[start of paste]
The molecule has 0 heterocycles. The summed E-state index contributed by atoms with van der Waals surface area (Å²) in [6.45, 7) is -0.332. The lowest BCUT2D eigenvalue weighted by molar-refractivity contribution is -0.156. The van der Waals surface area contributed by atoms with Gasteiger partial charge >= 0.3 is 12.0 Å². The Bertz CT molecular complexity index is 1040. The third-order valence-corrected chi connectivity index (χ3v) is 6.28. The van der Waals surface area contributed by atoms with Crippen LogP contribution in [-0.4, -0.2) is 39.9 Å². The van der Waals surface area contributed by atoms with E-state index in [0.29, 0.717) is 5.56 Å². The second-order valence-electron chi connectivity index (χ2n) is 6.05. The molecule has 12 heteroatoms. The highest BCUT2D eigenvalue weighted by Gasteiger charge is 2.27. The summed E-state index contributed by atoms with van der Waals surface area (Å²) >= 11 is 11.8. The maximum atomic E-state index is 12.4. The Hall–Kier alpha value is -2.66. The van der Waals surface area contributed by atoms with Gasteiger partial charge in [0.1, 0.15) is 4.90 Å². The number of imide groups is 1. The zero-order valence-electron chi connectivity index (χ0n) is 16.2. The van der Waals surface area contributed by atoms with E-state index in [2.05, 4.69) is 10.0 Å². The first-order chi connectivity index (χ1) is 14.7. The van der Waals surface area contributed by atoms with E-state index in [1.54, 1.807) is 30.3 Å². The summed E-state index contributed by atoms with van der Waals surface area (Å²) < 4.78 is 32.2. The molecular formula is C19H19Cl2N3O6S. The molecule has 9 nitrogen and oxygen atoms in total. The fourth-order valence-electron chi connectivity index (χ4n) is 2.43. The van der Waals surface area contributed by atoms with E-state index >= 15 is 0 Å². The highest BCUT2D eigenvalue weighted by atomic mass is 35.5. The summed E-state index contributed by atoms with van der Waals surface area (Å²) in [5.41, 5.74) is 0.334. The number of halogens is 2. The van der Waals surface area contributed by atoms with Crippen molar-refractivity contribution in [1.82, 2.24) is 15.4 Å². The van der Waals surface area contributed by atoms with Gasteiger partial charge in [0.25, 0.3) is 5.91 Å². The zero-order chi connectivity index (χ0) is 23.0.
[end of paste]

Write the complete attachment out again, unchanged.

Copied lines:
The molecule has 0 heterocycles. The summed E-state index contributed by atoms with van der Waals surface area (Å²) in [6.45, 7) is -0.332. The lowest BCUT2D eigenvalue weighted by molar-refractivity contribution is -0.156. The van der Waals surface area contributed by atoms with Gasteiger partial charge >= 0.3 is 12.0 Å². The Bertz CT molecular complexity index is 1040. The third-order valence-corrected chi connectivity index (χ3v) is 6.28. The van der Waals surface area contributed by atoms with Crippen LogP contribution in [-0.4, -0.2) is 39.9 Å². The van der Waals surface area contributed by atoms with E-state index in [0.29, 0.717) is 5.56 Å². The second-order valence-electron chi connectivity index (χ2n) is 6.05. The molecule has 12 heteroatoms. The highest BCUT2D eigenvalue weighted by Gasteiger charge is 2.27. The summed E-state index contributed by atoms with van der Waals surface area (Å²) >= 11 is 11.8. The maximum atomic E-state index is 12.4. The Hall–Kier alpha value is -2.66. The van der Waals surface area contributed by atoms with Gasteiger partial charge in [0.1, 0.15) is 4.90 Å². The number of imide groups is 1. The zero-order valence-electron chi connectivity index (χ0n) is 16.2. The van der Waals surface area contributed by atoms with E-state index in [2.05, 4.69) is 10.0 Å². The first-order chi connectivity index (χ1) is 14.7. The van der Waals surface area contributed by atoms with E-state index in [1.54, 1.807) is 30.3 Å². The summed E-state index contributed by atoms with van der Waals surface area (Å²) < 4.78 is 32.2. The molecular formula is C19H19Cl2N3O6S. The molecule has 9 nitrogen and oxygen atoms in total. The fourth-order valence-electron chi connectivity index (χ4n) is 2.43. The van der Waals surface area contributed by atoms with E-state index >= 15 is 0 Å². The highest BCUT2D eigenvalue weighted by atomic mass is 35.5. The summed E-state index contributed by atoms with van der Waals surface area (Å²) in [5.41, 5.74) is 0.334. The number of halogens is 2. The van der Waals surface area contributed by atoms with Crippen molar-refractivity contribution in [1.82, 2.24) is 15.4 Å². The van der Waals surface area contributed by atoms with Gasteiger partial charge in [0.25, 0.3) is 5.91 Å². The zero-order chi connectivity index (χ0) is 23.0.